The Obama administration today announced a renewed push to get mortgage companies to convert hundreds of thousands of temporarily restructured home loans into permanent ones by the end of the year to help keep struggling homeowners from falling into foreclosure.
As part of its aggressive action, the administration is summoning executives from the nation's top mortgage servicers to Washington next week to prod them to speed up their efforts.
It also is sending what administration officials described as three-person "SWAT teams" to the offices of those firms to help them obtain the necessary documents from borrowers and trouble-shoot problems.
"In our judgment, servicers to date have not done a good enough job in bringing people a permanent modification solution," Assistant Treasury Secretary Michael Barr said.
The administration is hoping to embarrass mortgage servicing companies into doing more to make trial modifications permanent by highlighting those that are not performing well. But it also could levy penalties or other sanctions against laggards based on the agreements they signed to participate in the program.
"Servicers that don't meet their obligations under the program are going to suffer the consequences," Barr warned.
The moves come amid complaints of bureaucratic nightmares from people who have received the short-term reductions in their payments but have been unable to get their servicer to make the changes permanent. The mortgages have been altered under the administration's $75-billion Home Affordable Modification Program, which uses financial incentives to get banks and other mortgage holders to reduce the payments for homeowners who meet certain qualifications.
The program has temporarily modified more than 650,000 mortgages as of Oct. 30, with an average monthly payment reduction of $576. But few of those three-month trials are estimated to have been made permanent. As of Sept. 1, only 1,711 trial modifications had become permanent, according to the oversight panel monitoring the $700-billion Troubled Asset Relief Program. TARP money is used to fund the program.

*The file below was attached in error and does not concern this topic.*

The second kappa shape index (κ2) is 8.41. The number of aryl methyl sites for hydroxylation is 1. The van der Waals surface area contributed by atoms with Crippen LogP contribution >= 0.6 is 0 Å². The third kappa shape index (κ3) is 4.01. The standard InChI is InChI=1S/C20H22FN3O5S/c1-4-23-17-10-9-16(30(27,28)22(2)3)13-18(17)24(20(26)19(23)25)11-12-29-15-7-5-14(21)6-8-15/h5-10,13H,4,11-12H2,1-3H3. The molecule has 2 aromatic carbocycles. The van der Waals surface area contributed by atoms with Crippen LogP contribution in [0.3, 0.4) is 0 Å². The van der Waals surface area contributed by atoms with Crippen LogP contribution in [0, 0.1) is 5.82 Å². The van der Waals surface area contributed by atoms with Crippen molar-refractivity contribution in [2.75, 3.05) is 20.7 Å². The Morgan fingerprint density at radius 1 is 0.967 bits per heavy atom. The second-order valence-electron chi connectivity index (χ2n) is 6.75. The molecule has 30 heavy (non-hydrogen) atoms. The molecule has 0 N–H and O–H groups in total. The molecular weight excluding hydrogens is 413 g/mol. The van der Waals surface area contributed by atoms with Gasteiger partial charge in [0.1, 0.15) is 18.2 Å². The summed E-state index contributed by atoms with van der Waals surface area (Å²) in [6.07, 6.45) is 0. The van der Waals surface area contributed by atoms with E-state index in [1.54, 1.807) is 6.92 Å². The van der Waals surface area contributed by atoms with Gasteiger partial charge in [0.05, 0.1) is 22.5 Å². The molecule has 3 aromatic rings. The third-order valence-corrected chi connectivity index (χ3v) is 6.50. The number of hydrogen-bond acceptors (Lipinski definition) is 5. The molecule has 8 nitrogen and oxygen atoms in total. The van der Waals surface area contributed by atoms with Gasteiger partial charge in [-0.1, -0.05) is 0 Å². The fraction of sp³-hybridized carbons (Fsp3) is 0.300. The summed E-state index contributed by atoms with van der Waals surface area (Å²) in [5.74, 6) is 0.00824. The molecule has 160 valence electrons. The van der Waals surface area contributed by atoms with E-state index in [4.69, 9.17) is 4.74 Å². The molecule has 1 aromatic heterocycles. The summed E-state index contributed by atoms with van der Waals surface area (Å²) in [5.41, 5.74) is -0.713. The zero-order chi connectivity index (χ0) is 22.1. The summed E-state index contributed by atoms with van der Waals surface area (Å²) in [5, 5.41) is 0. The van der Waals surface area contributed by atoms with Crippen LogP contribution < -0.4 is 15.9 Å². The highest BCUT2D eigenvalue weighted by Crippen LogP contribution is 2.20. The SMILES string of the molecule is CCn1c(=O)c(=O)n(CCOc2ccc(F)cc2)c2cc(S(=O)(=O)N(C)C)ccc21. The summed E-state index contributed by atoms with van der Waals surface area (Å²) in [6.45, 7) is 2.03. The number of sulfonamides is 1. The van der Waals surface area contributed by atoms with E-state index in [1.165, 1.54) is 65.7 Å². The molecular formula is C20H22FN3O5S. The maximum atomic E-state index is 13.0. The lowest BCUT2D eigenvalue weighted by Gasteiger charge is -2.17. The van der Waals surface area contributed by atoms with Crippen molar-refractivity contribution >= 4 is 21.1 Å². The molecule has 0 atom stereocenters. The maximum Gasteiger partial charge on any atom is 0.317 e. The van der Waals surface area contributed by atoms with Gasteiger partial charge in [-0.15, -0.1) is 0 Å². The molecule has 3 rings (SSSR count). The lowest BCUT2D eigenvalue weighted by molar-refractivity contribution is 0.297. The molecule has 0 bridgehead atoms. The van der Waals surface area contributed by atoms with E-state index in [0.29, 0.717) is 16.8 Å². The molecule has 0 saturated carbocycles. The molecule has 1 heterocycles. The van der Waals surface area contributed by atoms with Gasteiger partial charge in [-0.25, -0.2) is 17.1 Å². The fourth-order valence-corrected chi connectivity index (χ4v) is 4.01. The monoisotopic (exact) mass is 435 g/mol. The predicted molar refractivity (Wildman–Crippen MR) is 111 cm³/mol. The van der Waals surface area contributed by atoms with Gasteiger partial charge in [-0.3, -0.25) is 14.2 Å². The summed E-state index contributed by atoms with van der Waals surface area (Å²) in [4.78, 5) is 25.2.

The Treasury Department, for the first time, will release its own numbers next week. But Barr said the number was "low."
About 375,000 of the trial modifications are eligible to be made permanent by the end of the year. About a third of the homeowners with those temporary reductions have submitted the needed documents, including current income statements, so servicers can decide on permanent modifications, said Phyllis Caldwell, head of the Treasury Department's Homeownership Preservation Office.
"These homeowners, who took the time and effort to complete documentation, deserve a decision by their servicer," she said.
The administration's new plan focuses on increasing accountability by mortgage servicers. The leading mortgage servicers will be required to submit a schedule of their plans to reach a final decision on each loan for which they have the proper documentation and to send the borrower a permanent modification agreement or denial letter.
Many people in the program have complained of a bureaucratic runaround and inability to get a straight answer on their status from their mortgage holder.
Special account liaisons from the Treasury Department and Fannie Mae will be assigned to the eight largest servicers and monitor the progress as frequently as daily. The administration will require those companies to submit twice-daily updates throughout December on their progress. Mortgage servicers that fail to meet standards they agreed to as part of the program "will be subject to consequences, which could include monetary penalties and sanctions," administration officials said.
The administration also is providing new information for homeowners on its website, www.makinghomeaffordable.gov, including links to lists of documents and a new instructional video, to help them get their trial modification made permanent.